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      Antiproliferative Effects of GnRH Agonists: Prospects and Problems for Cancer Therapy

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          Abstract

          Gonadotropin-releasing hormone (GnRH) receptor activation has been demonstrated to inhibit cell proliferation in vitro and in vivo. These effects are dependent on the degree of receptor expression and the intracellular signaling protein milieu. The physiological and pathophysiological relevance is largely undefined, and its potential for exploitation in the treatment of specific malignancies is the subject of ongoing investigations. GnRH receptors are expressed in embryonic, juvenile and adult tissues, including brain, pituitary, gonads, accessory reproductive organs and placenta. The levels of receptor expression vary, from high in pituitary gonadotropes to low in peripheral tissues, although quantification of functional receptor protein has been determined in relatively few cell types. Roles for GnRH receptor signaling at different stages of animal development and its influence on reproductive health remain largely unexplored, except in cases of hereditary hypogonadal infertility. In addition to regulating hormone secretion, GnRH is postulated to act as a chemokine or a growth- and differentiation-inducing factor. Hence, receptor activation may influence the function of neuronal networks in the brain and the maturation of reproductive tissue epithelia. GnRH may also potentially influence the biology of cancerous cells in reproductive tissue since receptor activation may signal terminal differentiation, cell cycle arrest or apoptosis. In this context, the cell surface expression of GnRH receptor is important since it influences the intensity of intracellular signaling, and correlates with the ability to inhibit proliferation in transformed cells in vitro. Here, we review data on the effects of GnRH agonists on cell proliferation and apoptosis, and put forward hypotheses for investigation to determine whether the GnRH receptor acts as a tumor suppressor in neuroendocrine or epithelial cells.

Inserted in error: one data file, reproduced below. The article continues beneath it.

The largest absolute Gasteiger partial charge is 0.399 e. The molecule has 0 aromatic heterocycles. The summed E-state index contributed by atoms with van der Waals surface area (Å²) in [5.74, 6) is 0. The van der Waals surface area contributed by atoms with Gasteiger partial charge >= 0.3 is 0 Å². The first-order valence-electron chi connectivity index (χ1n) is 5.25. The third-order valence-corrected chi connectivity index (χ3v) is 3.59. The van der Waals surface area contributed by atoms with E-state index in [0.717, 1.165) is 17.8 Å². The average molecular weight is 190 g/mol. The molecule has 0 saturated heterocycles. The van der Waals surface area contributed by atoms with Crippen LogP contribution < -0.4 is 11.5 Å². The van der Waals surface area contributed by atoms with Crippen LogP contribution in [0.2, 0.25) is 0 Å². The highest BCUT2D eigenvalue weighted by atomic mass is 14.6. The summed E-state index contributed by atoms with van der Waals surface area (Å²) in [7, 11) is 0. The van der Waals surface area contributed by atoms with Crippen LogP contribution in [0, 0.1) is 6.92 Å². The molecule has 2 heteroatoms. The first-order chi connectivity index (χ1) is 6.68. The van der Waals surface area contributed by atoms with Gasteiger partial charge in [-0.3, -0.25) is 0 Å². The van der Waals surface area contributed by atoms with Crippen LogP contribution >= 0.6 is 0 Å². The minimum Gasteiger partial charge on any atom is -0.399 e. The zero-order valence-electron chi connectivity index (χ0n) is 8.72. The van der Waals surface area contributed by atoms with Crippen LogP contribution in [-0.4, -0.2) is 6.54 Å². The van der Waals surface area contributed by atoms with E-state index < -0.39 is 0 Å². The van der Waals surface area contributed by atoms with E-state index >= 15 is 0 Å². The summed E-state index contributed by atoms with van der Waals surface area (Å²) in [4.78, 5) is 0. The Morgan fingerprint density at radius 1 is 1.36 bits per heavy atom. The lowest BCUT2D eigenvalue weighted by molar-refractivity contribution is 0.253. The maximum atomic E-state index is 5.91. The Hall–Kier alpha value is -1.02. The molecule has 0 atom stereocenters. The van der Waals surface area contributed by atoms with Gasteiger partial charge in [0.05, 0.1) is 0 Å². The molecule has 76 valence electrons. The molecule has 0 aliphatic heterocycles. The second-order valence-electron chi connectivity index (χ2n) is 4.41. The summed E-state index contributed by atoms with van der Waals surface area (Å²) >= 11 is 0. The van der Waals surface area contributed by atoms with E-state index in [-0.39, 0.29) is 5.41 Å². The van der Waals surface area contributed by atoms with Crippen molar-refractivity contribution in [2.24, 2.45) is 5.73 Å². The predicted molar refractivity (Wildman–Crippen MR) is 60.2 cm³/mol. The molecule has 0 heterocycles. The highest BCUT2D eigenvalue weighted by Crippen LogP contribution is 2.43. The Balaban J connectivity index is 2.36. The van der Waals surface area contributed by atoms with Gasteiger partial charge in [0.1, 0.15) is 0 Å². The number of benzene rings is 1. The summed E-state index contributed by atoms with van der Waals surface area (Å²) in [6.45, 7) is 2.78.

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          Most cited references 92

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          Specificity of receptor tyrosine kinase signaling: transient versus sustained extracellular signal-regulated kinase activation.